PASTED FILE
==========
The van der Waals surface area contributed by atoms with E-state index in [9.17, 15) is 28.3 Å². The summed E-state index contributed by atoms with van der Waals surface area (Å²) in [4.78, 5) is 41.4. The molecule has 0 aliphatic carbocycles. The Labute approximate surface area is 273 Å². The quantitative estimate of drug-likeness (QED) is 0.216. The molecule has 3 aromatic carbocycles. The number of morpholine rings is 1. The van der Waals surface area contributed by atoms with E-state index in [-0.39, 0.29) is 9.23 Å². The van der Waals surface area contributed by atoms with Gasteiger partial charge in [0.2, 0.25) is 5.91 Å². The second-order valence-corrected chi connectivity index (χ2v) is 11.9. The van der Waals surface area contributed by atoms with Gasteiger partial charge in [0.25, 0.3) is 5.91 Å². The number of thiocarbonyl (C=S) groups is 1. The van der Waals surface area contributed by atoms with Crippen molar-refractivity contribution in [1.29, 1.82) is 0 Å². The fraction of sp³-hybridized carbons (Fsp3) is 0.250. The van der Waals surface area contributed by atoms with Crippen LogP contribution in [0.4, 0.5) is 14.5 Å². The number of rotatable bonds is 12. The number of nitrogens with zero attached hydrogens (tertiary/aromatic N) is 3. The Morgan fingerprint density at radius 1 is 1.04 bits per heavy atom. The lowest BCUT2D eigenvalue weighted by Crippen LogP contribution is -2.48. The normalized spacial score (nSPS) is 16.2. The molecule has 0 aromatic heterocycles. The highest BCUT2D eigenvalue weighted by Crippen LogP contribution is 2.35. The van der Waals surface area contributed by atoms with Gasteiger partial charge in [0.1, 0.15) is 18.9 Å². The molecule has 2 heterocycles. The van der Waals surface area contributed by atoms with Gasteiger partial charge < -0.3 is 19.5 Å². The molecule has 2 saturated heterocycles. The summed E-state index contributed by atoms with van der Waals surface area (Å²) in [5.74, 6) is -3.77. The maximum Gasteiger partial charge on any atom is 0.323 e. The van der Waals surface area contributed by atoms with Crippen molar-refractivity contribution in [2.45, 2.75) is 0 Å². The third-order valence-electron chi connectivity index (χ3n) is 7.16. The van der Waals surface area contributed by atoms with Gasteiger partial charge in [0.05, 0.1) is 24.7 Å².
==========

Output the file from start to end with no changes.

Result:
The van der Waals surface area contributed by atoms with E-state index in [9.17, 15) is 28.3 Å². The summed E-state index contributed by atoms with van der Waals surface area (Å²) in [4.78, 5) is 41.4. The molecule has 0 aliphatic carbocycles. The Labute approximate surface area is 273 Å². The quantitative estimate of drug-likeness (QED) is 0.216. The molecule has 3 aromatic carbocycles. The number of morpholine rings is 1. The van der Waals surface area contributed by atoms with E-state index in [-0.39, 0.29) is 9.23 Å². The van der Waals surface area contributed by atoms with Gasteiger partial charge in [0.2, 0.25) is 5.91 Å². The second-order valence-corrected chi connectivity index (χ2v) is 11.9. The van der Waals surface area contributed by atoms with Gasteiger partial charge in [0.25, 0.3) is 5.91 Å². The number of thiocarbonyl (C=S) groups is 1. The van der Waals surface area contributed by atoms with Crippen molar-refractivity contribution in [1.29, 1.82) is 0 Å². The fraction of sp³-hybridized carbons (Fsp3) is 0.250. The van der Waals surface area contributed by atoms with Crippen LogP contribution in [0.4, 0.5) is 14.5 Å². The number of rotatable bonds is 12. The number of nitrogens with zero attached hydrogens (tertiary/aromatic N) is 3. The Morgan fingerprint density at radius 1 is 1.04 bits per heavy atom. The lowest BCUT2D eigenvalue weighted by Crippen LogP contribution is -2.48. The normalized spacial score (nSPS) is 16.2. The molecule has 0 aromatic heterocycles. The highest BCUT2D eigenvalue weighted by Crippen LogP contribution is 2.35. The van der Waals surface area contributed by atoms with Gasteiger partial charge in [0.1, 0.15) is 18.9 Å². The molecule has 2 heterocycles. The van der Waals surface area contributed by atoms with Gasteiger partial charge < -0.3 is 19.5 Å². The molecule has 2 saturated heterocycles. The summed E-state index contributed by atoms with van der Waals surface area (Å²) in [5.74, 6) is -3.77. The maximum Gasteiger partial charge on any atom is 0.323 e. The van der Waals surface area contributed by atoms with Crippen molar-refractivity contribution in [2.45, 2.75) is 0 Å². The third-order valence-electron chi connectivity index (χ3n) is 7.16. The van der Waals surface area contributed by atoms with Gasteiger partial charge in [0.05, 0.1) is 24.7 Å².